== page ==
The MTCH and MCCH are mapped on DL-SCH for point-to-multipoint transmission and scheduling is done by the eNB. The UEs can be allocated dedicated uplink feedback channels identical to those used in unicast transmission, which enables HARQ ACK/NACK and CQI feedback. The HARQ retransmissions are made using a group (service specific) RNTI (radio network temporary identifier) in a time frame that is co-ordinated with the original MTCH transmission. All UEs receiving MBMS are able to receive the retransmissions and combine with the original transmissions at the HARQ level. The UEs that are allocated a dedicated uplink feedback channel are in RRC CONNECTED state. In order to avoid unnecessary MBMS transmission on MTCH in a cell where there is no MBMS user, network can detect presence of users interested in the MBMS service by polling or through UE service request.

The multi-cell transmission for the evolved multimedia broadcast multicast service (MBMS) is realized by transmitting identical waveform at the same time from multiple cells. In this case, MTCH and MCCH are mapped on to MCH for point-to-multipoint transmission. This multi-cell transmission mode is referred to as multicast broadcast single frequency network (eMBSFN) as described in detail in Chapter 17. An MBSFN transmission from multiple cells within an MBSFN area is seen as a single transmission by the UE. An MBSFN area comprises a group of cells within an MBSFN synchronization area of a network that are co-ordinate to achieve MBSFN transmission. An MBSFN synchronization area is defined as an area of the network in which all eNBs can be synchronized and perform MBSFN transmission. An MBMS service area may consist of multiple MBSFN areas. A cell within an MBSFN synchronization area may form part of multiple SFN areas each characterized by different content and set of participating cells.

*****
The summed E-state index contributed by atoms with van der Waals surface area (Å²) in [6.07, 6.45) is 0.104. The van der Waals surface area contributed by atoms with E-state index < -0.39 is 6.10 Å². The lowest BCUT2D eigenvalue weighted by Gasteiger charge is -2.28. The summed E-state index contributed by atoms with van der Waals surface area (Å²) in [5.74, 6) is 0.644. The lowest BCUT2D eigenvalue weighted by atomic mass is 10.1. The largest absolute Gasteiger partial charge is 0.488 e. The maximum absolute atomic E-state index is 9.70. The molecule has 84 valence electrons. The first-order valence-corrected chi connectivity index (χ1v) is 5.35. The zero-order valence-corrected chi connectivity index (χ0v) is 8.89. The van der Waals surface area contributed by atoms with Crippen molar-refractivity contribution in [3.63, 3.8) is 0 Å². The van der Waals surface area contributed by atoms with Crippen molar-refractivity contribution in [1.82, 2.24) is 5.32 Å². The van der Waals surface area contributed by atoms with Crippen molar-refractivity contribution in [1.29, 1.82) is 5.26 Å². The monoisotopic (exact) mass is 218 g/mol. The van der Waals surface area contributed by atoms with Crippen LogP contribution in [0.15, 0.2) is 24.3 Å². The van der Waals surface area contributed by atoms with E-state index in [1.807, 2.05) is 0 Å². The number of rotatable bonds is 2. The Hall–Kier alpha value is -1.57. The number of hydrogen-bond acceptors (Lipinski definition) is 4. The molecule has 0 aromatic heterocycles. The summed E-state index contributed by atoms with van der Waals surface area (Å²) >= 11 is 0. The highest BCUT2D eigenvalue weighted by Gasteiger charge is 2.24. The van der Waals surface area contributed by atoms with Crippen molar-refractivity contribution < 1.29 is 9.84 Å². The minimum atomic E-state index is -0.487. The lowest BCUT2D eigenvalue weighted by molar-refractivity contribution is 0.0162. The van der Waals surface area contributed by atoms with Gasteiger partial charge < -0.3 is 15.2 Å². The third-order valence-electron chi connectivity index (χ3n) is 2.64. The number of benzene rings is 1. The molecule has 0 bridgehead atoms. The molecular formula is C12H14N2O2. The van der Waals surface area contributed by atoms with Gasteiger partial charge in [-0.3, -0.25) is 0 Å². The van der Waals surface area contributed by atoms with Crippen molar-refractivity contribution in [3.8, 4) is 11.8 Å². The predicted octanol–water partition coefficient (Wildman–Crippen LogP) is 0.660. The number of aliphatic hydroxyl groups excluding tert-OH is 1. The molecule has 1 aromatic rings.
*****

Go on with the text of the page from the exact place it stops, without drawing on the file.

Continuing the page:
Figure 15. The eMBMS service area and MBSFN areas.

An example of MBMS service area consisting of two MBSFN areas, area A and area B, is depicted in Figure 2.15. The MBSFNA area consists of cells A1-A5, cell AB1 and AB2. The MBSFN area consists of cells B1-B5, cell AB1 and AB2. The cells AB1 and AB2 are part of both MBSFN area A and area B. The cell B5 is part of area B but does not contribute to MBSFN transmission. Such a cell is referred to as MBSFN area reserved cell. The MBSFN area reserved cell may be allowed to transmit for other services on the resources allocated for the MBSFN but at a restricted power. The MBSFN synchronization area, the MBSFN area and reserved cells can be semi-statically configured by O&M.